Here’s a nice audio summary from Weekend America and some more background.

Thursday, October 23, 2008

The Means

We were at a financial seminar tonight (who isn’t these days?) about the history of the stock market. During the presentation, the presenter was talking about arithmetic means and geometric means. I realized that I didn't really remember the difference, so here is a quick primer on it based on what I learned brushing up on my math.

The arithmetic mean is the sum of a list of numbers divided by the number of items in the list. The geometric mean is the nth root of the product (multiplication) of all the items in a list where n is the number of items in the list. The harmonic mean is the reciprocal of the arithmetic mean of the reciprocals. It can be confusing to know when to use each type of mean. I’ll use some investment examples here to illustrate all three.

Scenario 1: Suppose you have three friends. Each starts with some sum of money and then each reports back after some period of time of investing (for example, a year) how much money they made. Suppose they report 20%, 10%, and -10%.
Question 1: What is the average rate of return?
Answer 1: In this case you simply use the arithmetic mean to get 6.67%. So far, so good.

Scenario 2: Suppose you start with $100. After year one, you have $120. After year two, you have $132, and after year three you have $118.80. These numbers are equivalent to having a 20% rate of return the first year, a 10% rate of return the second year and a-10% rate of return the third year. So we have similar percentages as in scenario 1.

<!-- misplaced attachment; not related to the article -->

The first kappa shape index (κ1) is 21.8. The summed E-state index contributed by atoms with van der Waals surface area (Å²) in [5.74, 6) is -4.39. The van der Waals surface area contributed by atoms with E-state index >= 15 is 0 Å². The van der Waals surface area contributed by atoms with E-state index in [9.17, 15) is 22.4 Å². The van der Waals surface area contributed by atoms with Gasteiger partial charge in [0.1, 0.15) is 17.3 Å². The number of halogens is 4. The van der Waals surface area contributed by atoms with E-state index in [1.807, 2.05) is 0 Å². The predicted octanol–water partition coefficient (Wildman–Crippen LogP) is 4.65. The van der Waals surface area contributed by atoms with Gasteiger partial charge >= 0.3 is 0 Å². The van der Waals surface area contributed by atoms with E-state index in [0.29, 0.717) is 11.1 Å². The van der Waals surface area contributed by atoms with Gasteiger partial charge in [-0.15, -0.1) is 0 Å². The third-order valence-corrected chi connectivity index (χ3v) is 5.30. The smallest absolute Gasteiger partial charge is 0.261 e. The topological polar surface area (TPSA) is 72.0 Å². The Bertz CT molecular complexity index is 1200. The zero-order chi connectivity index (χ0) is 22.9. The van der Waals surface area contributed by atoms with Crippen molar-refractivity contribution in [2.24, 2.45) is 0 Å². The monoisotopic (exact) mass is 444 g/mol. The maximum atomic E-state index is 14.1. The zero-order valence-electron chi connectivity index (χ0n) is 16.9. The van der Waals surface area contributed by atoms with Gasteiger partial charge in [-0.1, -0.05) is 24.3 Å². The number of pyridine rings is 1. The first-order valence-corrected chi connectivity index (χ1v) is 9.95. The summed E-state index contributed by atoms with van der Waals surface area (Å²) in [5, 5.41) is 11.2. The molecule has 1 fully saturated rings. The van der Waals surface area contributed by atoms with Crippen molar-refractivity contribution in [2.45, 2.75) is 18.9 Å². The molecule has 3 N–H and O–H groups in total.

Question 2: What is the rate of return such that for each year if you applied that rate you would end up with $118.80?
Answer 2: In this case you don’t use the arithmetic mean, you use the geometric mean to get (1.20*1.10*0.9) ^ (1/3) = 0.0591 or 5.91%. To check this we can simply calculate $100*1.0591*1.0591*1.0591 = $118.80.
If you thought the arithmetic mean would work simply run through the calculation ($100*1.0667*1.0667*1.0667 = $121.36) to find it is not correct. If you thought you could just take the $118.80 - $100 to get $18.80 and divide that by 3 (number of years) you get 6.27% which if you check the calculation gives you $120.01. Again, not correct. Both of these approaches are not correct because the compounding nature (multiplicative) of the calculation means that an arithmetic mean is not appropriate.